by Anton Shilov
04/26/2013 | 01:00 PM
The worldwide mobile phone market grew 4% year over year in the seasonally slow first quarter of 2013 (Q1 2013) as smartphones out-shipped feature phones for the first time. This happened as companies like Samsung Electronics, LG Electronics, Huawei and other dramatically improved shipments of smartphones. By contrast, Apple, which is now the No. 3 mobile phone supplier in the world, increased smartphones shipments only slightly.
"Phone users want computers in their pockets. The days where phones are used primarily to make phone calls and send text messages are quickly fading away. As a result, the balance of smartphone power has shifted to phone makers that are most dependent on smartphones," said Kevin Restivo, senior research analyst with IDC's worldwide quarterly mobile phone tracker.
According to the International Data Corp., vendors shipped a total of 418.6 million mobile phones in Q1 2013 compared to 402.4 million units in the first quarter of 2012 and 483.2 million units in the fourth quarter of 2012.
In the worldwide smartphone market, vendors shipped 216.2 million units in Q1 2013, which marked the first time more than half (51.6%) the total phone shipments in a quarter were smartphones. The market grew 41.6% compared to the 152.7 million units shipped in Q1 2012, but 5.1% lower than the 227.8 million units shipped in Q4 2012.
"In addition to smartphones displacing feature phones, the other major trend in the industry is the emergence of Chinese companies among the leading smartphone vendors. A year ago, it was common to see previous market leaders Nokia, BlackBerry (then Research In Motion), and HTC among the top five. While those companies have been in various stages of transformation since, Chinese vendors, including Huawei and ZTE as well as Coolpad and Lenovo, have made significant strides to capture new users with their respective Android smartphones," said Ramon Llamas, research manager with IDC's mobile phone team.
Samsung maintained the position it held at the end of 2012: the undisputed leader in the worldwide smartphone market. By the end of Q1 2013, Samsung shipped more units than the next four vendors combined. The company revealed its highly anticipated Samsung Galaxy S4 with new features including display, camera, WiFi, and security innovations. What remains to be seen is how Samsung's new Tizen-powered smartphones will look and feel later this year, and fit into the company's overall smartphone portfolio.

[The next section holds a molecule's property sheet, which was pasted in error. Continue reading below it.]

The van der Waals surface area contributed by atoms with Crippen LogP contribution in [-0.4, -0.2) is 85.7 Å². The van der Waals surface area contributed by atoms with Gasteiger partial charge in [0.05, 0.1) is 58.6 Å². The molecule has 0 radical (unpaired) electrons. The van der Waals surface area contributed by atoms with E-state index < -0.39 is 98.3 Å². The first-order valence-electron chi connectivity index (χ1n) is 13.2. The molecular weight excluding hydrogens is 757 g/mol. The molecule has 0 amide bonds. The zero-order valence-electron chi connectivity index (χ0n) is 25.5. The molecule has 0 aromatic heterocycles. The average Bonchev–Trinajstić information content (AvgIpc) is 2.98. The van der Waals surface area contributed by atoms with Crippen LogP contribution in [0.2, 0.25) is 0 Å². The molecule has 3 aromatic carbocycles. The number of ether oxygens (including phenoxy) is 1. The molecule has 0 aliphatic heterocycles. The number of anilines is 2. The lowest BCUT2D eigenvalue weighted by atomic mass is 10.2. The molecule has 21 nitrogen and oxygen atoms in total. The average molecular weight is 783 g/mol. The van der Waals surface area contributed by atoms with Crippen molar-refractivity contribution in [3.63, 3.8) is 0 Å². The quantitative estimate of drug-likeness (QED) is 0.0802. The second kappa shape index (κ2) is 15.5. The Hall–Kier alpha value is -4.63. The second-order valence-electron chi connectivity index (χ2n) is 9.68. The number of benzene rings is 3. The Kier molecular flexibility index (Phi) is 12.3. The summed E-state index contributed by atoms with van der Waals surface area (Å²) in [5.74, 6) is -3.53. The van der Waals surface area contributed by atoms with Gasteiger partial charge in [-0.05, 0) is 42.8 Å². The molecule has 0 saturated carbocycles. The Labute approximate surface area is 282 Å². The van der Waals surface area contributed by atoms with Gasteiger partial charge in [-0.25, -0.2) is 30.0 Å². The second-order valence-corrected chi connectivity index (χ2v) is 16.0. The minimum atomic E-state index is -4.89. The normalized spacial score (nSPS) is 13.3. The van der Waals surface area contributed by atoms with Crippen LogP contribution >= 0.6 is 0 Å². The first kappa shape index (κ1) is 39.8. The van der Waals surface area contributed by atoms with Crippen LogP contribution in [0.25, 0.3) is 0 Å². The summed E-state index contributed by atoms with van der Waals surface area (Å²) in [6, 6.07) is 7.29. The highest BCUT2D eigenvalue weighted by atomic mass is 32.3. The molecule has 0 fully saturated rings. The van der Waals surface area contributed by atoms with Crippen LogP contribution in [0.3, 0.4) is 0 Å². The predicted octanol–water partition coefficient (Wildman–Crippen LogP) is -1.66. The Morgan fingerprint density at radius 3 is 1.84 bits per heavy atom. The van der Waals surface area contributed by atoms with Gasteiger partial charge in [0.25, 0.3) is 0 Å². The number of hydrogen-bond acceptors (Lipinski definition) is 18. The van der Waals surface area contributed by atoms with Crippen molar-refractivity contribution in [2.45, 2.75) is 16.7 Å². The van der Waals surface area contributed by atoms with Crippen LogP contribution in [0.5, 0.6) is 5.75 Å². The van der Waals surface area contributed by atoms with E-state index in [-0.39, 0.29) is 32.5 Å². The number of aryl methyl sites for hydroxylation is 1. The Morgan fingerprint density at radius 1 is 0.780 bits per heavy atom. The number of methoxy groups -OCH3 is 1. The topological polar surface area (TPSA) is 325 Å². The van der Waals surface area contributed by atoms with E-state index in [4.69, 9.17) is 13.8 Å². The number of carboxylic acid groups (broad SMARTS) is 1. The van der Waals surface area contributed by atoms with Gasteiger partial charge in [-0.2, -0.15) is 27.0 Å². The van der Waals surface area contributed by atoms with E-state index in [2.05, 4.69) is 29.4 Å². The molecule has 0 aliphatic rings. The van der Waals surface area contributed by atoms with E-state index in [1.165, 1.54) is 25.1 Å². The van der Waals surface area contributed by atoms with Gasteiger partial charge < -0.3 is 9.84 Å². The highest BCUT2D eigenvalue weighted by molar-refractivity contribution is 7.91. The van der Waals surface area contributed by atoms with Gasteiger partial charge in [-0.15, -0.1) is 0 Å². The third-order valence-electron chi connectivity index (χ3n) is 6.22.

Apple's smartphone shipment volume hit a new first-quarter high thanks in part to the iPhone 5, with volume growing 6.6% year over year. However, the last time the iPhone maker posted a single-digit year-over-year growth rate was Q3 2009. The iPhone maker has held the second spot in the smartphone rankings for the past five quarters. Apple's mix of models shipped to market is increasingly diversified as it tries to reach new buyers.
LG Electronics returned to the smartphone Top 5 after a two-quarter absence, reaching record-high shipments in the process. Its smartphone volume for the quarter was driven in large part by its 3G smartphone portfolio, namely the L series and the Nexus 4. LTE-enabled devices, including the Optimus G series, also contributed to its success. LG hopes to continue its upward trajectory with the launch of the F and L series targeting the mid-range and entry-level segments.
Huawei has shown significant improvement from where it was a year ago, when it offered a handful of Ascend smartphones and had more limited presence outside the Asia/Pacific region. Since then Huawei has decreased its dependence on rebranded feature phones while growing its Ascend portfolio to address multiple customer segments with more branded smartphone offerings. The company nearly doubled its unit shipments to regions outside of Asia/Pacific this past quarter when compared to Q1 2012.
ZTE's Q1 2013 performance continued the trends established last year, with a strong showing in Asia/Pacific and North America, but a small presence in EMEA and Latin America despite its previous success with low-end feature phones there. With a target of increasing smartphone revenue by 30% this year, ZTE will try to grow in North America and Europe. In China, where increasing price pressure has challenged vendors to grow profitably, ZTE will emphasize its higher-price products. In addition, ZTE will be among the first companies to launch a Firefox-powered smartphone this year.